Tour de Cure

Sara Sklaroff

Sara Sklaroff - Washington D.C. Tour

"The little boy was eyeing me warily. "Mom!" he stage-whispered to the woman next to him. "What is that lady doing?"

I guess the sight was pretty strange: a 38-year-old in mismatched workout gear, trying to place her feet onto the pedals of a bicycle, wobbling crazily, stopping, getting off the bike, and then getting back on and starting again. But I had made a commitment, and I wasn't backing out even if the training-wheels set at the Palisades Recreation Center park didn't approve.

All my adult life I have enjoyed telling people that I never learned to ride a bike as a kid. Rarely does it fail to shock. The usual responses are something like, "Wait, really? Never?" or, "You mean you still don't know how?" or—surprisingly often—"But do you know how to swim?"

And so the matter would have rested, were it not for a confluence of factors. My daughter, Edith, will turn 4 this summer, and I am determined to teach her to ride. At the same time, I've been looking for a new, and newly inspiring, form of exercise. Since I have type 2 diabetes, this is especially important. Exercise is terrific for diabetes because it makes muscles use insulin better.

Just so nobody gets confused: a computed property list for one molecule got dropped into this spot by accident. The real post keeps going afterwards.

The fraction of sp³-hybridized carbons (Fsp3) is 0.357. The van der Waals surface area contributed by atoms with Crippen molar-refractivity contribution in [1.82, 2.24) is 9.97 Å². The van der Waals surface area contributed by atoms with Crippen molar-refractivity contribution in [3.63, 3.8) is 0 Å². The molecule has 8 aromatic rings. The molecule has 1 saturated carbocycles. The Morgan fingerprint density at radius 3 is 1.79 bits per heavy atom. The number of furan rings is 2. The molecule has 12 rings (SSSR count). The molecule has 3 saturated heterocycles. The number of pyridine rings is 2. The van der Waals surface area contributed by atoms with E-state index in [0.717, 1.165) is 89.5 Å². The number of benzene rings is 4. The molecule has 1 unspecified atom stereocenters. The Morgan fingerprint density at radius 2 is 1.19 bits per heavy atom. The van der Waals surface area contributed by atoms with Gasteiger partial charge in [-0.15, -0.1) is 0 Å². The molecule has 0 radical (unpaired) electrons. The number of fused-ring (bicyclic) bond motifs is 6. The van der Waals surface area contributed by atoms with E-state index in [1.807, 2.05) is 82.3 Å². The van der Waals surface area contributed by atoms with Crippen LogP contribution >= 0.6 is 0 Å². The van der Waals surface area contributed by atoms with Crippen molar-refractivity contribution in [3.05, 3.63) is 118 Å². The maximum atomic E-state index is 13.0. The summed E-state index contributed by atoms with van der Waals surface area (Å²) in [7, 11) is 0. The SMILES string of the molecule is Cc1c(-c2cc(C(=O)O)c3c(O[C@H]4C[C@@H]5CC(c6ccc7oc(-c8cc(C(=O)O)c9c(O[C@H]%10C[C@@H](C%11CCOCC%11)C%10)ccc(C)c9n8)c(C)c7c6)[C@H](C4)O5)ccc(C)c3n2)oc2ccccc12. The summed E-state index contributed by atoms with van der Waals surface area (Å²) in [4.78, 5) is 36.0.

Then I heard about the Red Riders, people with diabetes who ride in Tour de Cure wearing distinctive red jerseys. In particular, I was amazed by the story of one Red Rider, a man with type 2 diabetes (Bob Avritt - see his feature story) who had turned to bike riding when his weight reached 340 pounds; through a dedication to biking (and to the Tour), he had lost close to 150 pounds—and gotten his diabetes firmly under control. Frankly, I thought that if he could start riding, certainly I could."

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